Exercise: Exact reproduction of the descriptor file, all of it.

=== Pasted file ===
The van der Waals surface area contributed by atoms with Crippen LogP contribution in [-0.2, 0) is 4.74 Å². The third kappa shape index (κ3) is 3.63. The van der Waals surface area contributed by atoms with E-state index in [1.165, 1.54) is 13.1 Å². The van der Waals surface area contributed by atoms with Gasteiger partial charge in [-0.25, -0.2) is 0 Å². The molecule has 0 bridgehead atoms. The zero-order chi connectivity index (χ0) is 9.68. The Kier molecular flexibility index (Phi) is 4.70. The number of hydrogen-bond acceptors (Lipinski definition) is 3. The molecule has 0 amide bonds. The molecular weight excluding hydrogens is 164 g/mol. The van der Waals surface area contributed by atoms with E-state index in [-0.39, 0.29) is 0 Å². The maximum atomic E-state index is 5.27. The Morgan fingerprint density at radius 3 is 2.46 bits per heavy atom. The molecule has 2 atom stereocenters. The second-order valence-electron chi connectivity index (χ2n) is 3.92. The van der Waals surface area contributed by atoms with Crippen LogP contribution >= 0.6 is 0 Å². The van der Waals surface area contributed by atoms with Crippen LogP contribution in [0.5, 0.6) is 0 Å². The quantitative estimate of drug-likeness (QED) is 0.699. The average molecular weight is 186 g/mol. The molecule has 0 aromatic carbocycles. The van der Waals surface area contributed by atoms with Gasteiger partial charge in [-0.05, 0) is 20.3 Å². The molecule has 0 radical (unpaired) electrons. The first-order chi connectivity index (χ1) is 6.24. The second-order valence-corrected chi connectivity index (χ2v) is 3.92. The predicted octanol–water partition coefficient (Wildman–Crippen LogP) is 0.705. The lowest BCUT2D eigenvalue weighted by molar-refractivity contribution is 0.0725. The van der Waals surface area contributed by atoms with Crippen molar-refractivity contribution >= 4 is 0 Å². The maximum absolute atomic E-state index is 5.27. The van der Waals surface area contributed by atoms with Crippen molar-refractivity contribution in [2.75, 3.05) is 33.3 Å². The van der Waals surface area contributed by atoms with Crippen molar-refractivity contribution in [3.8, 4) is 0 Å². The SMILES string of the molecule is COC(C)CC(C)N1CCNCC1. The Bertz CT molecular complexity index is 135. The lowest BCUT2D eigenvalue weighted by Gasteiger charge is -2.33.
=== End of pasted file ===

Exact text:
The van der Waals surface area contributed by atoms with Crippen LogP contribution in [-0.2, 0) is 4.74 Å². The third kappa shape index (κ3) is 3.63. The van der Waals surface area contributed by atoms with E-state index in [1.165, 1.54) is 13.1 Å². The van der Waals surface area contributed by atoms with Gasteiger partial charge in [-0.25, -0.2) is 0 Å². The molecule has 0 bridgehead atoms. The zero-order chi connectivity index (χ0) is 9.68. The Kier molecular flexibility index (Phi) is 4.70. The number of hydrogen-bond acceptors (Lipinski definition) is 3. The molecule has 0 amide bonds. The molecular weight excluding hydrogens is 164 g/mol. The van der Waals surface area contributed by atoms with E-state index in [-0.39, 0.29) is 0 Å². The maximum atomic E-state index is 5.27. The Morgan fingerprint density at radius 3 is 2.46 bits per heavy atom. The molecule has 2 atom stereocenters. The second-order valence-electron chi connectivity index (χ2n) is 3.92. The van der Waals surface area contributed by atoms with Crippen LogP contribution >= 0.6 is 0 Å². The van der Waals surface area contributed by atoms with Crippen LogP contribution in [0.5, 0.6) is 0 Å². The quantitative estimate of drug-likeness (QED) is 0.699. The average molecular weight is 186 g/mol. The molecule has 0 aromatic carbocycles. The van der Waals surface area contributed by atoms with Gasteiger partial charge in [-0.05, 0) is 20.3 Å². The molecule has 0 radical (unpaired) electrons. The first-order chi connectivity index (χ1) is 6.24. The second-order valence-corrected chi connectivity index (χ2v) is 3.92. The predicted octanol–water partition coefficient (Wildman–Crippen LogP) is 0.705. The lowest BCUT2D eigenvalue weighted by molar-refractivity contribution is 0.0725. The van der Waals surface area contributed by atoms with Crippen molar-refractivity contribution >= 4 is 0 Å². The maximum absolute atomic E-state index is 5.27. The van der Waals surface area contributed by atoms with Crippen molar-refractivity contribution in [2.75, 3.05) is 33.3 Å². The van der Waals surface area contributed by atoms with Crippen molar-refractivity contribution in [3.8, 4) is 0 Å². The SMILES string of the molecule is COC(C)CC(C)N1CCNCC1. The Bertz CT molecular complexity index is 135. The lowest BCUT2D eigenvalue weighted by Gasteiger charge is -2.33.